Maybe that R stands for Republican War Hawk.

Now I wasn't around in the 30's and I doubt R. Tyrrell was either, but I seem to remember an earlier public nuisance--a bunch of silly women who thought they deserved to vote just like men did.

Seems like an odd place to draw the line to me--I mean if it's the act of protesting that's a public nuisance then he seems to be calling Martin Lurther King Jr. (also a pretty impressive name) a nuisance too. The right to disagree and protest has always struck me as one of the really important parts of our Constitution.

Then again maybe that R stand for Repression of civil rights.

R. Tyrell specifically targest a lawsuit by PETA against Ringling Brothers' Circus. R. Tyrell calls their whole case "complete nonsense." Then goes on to say that it is "unlikely" trainers would be cruel to animals and it is "likely" the trainers love and admire their animals. So he goes from calling it complete nonsense to admitting he doesn't really know anything about it?

Maybe the R stands for Ignorant? Wait... that doesn't start with an R?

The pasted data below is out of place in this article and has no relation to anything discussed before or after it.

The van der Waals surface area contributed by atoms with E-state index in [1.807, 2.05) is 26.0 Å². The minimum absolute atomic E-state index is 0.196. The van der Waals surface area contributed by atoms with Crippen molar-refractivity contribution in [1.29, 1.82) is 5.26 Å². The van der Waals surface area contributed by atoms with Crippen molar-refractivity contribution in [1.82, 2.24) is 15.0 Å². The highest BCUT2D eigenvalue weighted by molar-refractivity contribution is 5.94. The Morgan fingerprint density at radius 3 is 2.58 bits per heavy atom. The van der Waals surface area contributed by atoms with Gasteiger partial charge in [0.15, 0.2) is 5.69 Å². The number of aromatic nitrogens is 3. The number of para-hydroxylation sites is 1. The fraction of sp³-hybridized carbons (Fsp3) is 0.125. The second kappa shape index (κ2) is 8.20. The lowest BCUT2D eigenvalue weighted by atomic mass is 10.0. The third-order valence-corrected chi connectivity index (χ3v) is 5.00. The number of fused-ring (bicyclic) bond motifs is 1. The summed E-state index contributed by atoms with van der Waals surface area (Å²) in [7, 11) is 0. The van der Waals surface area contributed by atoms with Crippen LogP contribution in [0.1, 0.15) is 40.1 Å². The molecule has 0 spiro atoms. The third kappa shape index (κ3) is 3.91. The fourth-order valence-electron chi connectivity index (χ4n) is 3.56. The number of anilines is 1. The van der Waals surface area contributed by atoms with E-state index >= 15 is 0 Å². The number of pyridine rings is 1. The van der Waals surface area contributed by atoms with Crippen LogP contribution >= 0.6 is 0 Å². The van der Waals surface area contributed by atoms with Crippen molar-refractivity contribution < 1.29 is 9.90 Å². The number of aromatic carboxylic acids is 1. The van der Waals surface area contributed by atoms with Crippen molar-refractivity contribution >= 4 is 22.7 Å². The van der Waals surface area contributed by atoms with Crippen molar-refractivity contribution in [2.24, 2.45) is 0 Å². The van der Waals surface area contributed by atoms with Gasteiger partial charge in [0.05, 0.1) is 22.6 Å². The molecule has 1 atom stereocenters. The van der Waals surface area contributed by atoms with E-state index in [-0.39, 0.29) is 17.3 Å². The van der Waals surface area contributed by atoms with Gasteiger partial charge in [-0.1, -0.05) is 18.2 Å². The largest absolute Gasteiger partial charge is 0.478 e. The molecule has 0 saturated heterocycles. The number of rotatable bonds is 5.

Tuesday, April 04, 2006

Bad Religion

The Sunni-Shiite conflicts in the Middle East are the ones that get all the bad press. The Muslims are the ones that refuse to accept peace and the big-D-Democracy that team USA is pushing.

It confuses me that Islam gets all the press when Christianity is just as deserving.

Just like the Middle East, Ireland's religious conflict only gets the press when a "good guy" get it. Today a British spy who had been the cheif legislator of the IRA-related Sinn Fein party in Northern Ireland was found dead--having been obviously tortured and mutilated before being shot in the head with a shotgun.

Though the Sinn Fein leadership denied responsibility, the traditional punishment for informing in the IRA is death.

But what's so amazing is that the IRA is not a radical Muslim group like you'd think--they're good ol' Catholics. Now that's only surpising if you go out of your way to forget about the Inquisition and the Crusades--but otherwise you'd never expect that from such a peaceful and democratizing religious force.

Wednesday, February 15, 2006

Makin' sure it works


Yep, so Mt. Belzoni is the location of a radio station in a Donald Fagen song where he, the Nightfly, is host of a late night call-in talk show.